In the winter of 1676-1677, a “malignant” fever swept through New England communities. In the town of Plymouth (in Plymouth Colony), one-year-old Josiah Cotton died. Josiah was the son of John and Joanna Cotton. John Cotton Jr., pastor in Plymouth for nearly three decades, is most known for his facility with the Wampanoag language and for the philandering that ultimately cost him his pulpit. At the time of Josiah’s death, it was only a few months since the end of what became known as King Philip’s War, a conflict that devastated English communities across the region and devastated Native communities to an even greater and long-lasting extent.
When Josiah died, his mother Joanna became, according to her husband, “most desolate and pensive.” Even ten days after Josiah’s death, she had “fall[en] afresh to mourning, as if she had nothing else to do.” Excessive grief displayed a failure to accept God’s will or, even worse, an idolatrous attachment to the things of this world. For a poignant discussion of this idea, see Catherine Brekus’s Sarah Osborn’s World, one of my favorite books from recent years.
Other New England ministers provided the Cottons with standard advice after Josiah’s death. Submit to God’s will. Be glad cruel Indians had not killed him. Remain moderate in grief. Increase Mather, minister at Boston’s Second Church and John Cotton Jr.’s brother-in-law, had especially pointed advice for Joanna. If she did not restrain herself, she might provoke God into further punishing her family. The lives of her other children were at stake.
This all sounds harsh, in keeping with stereotypes about grim and unfeeling puritans. There was a strong dose of mercy alongside these warnings, however. New England ministers comforted grieving parents by assuring them that their infants and young children were in heaven. Increase Mather, for instance, consoled Joanna Cotton. “God had made you an instrument,” Mather suggested, “to replenish heaven, and bring forth an heir for the kingdom of God.” Jesus Christ gathers little lambs to his bosom, another ministerial colleague stated.
Such assurances seem to contradict Calvinist verities. The ecclesiastical descendants of Calvin formally accepted that God’s eternal decrees included infants. God was no respecter of person. If God decreed each individual’s salvation or damnation prior to the world’s creation, that applied to infants and children as well. Otherwise, God would be playing favorites. Many New England ministers, though, insisted that at least nearly all infants and young children went to heaven. In his Day of Doom, Michael Wigglesworth envisioned “an infant throng / of babes, for whom Christ died / whom for his own, by ways unknown / to men, he sanctified.” At a time when hell was far more crowded than heaven, heaven was full of children.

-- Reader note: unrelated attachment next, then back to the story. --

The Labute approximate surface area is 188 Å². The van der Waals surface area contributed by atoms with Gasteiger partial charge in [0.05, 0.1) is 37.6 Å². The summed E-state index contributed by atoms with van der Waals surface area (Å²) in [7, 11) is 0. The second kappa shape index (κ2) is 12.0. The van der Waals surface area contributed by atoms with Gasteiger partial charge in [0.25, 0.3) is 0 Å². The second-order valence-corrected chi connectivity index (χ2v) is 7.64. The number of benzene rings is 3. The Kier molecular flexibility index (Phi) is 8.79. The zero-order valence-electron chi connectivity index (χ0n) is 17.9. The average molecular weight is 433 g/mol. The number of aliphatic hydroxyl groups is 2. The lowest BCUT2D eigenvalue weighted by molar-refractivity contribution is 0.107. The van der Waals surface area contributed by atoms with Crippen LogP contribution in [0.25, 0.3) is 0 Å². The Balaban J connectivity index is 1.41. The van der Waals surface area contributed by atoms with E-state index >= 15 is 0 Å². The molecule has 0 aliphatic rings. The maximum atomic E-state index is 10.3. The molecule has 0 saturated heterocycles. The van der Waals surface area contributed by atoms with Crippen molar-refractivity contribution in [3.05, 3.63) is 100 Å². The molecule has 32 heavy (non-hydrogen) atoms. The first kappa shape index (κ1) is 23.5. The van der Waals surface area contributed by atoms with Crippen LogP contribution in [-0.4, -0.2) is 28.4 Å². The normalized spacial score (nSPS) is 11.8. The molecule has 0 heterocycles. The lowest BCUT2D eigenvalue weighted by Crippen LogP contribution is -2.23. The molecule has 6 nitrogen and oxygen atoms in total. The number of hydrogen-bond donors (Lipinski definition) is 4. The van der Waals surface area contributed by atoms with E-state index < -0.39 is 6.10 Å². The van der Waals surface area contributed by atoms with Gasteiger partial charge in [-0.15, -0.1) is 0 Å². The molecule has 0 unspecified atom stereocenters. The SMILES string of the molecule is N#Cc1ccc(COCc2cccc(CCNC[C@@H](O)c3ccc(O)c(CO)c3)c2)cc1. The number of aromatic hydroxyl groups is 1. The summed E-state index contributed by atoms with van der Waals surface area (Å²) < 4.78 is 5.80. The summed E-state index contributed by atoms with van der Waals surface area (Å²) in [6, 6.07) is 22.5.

John Cotton Jr. lived at a time when New England ministers tightened connections between the church covenant and salvation. In his sermons, Cotton sought to comfort “weak Christians.” Even those with weak faith should take comfort, he taught. “Every true Christian shall get safe to heaven,” Cotton preached. Those who had owned the church covenant had stood before the congregation and had testified to the work of God’s grace in their hearts. They should trust God to save them. At the very least, they should trust that God would save those children born within the church’s covenant.
One final word on child mortality in seventeenth-century New England. Statistics are understandably unreliable for the time period, but around a tenth of New England infants died before their first birthday. Perhaps a quarter died before the age of ten. As Anne Bradstreet wrote, young children were “like as a bubble, or the brittle glass.”
Earlier generations of historians sometimes assumed that because the death of children was so common, it was easier for parents to bear. More recently, historians such as Judith Graham have reached opposite conclusions. Each successive death was a heavier blow, and some parents endured unimaginable torment. Samuel Sewall, half of whose fourteen children died before the age of three, once dreamed that all of his sons and daughters were dead. John Saffin, who grew up in the Plymouth Colony town of Scituate, outlived every single one of his eight children, though some reached adulthood. He mourned their loss for the remainder of his life. These painful losses, it seems, bent a sometimes stark theology toward mercy.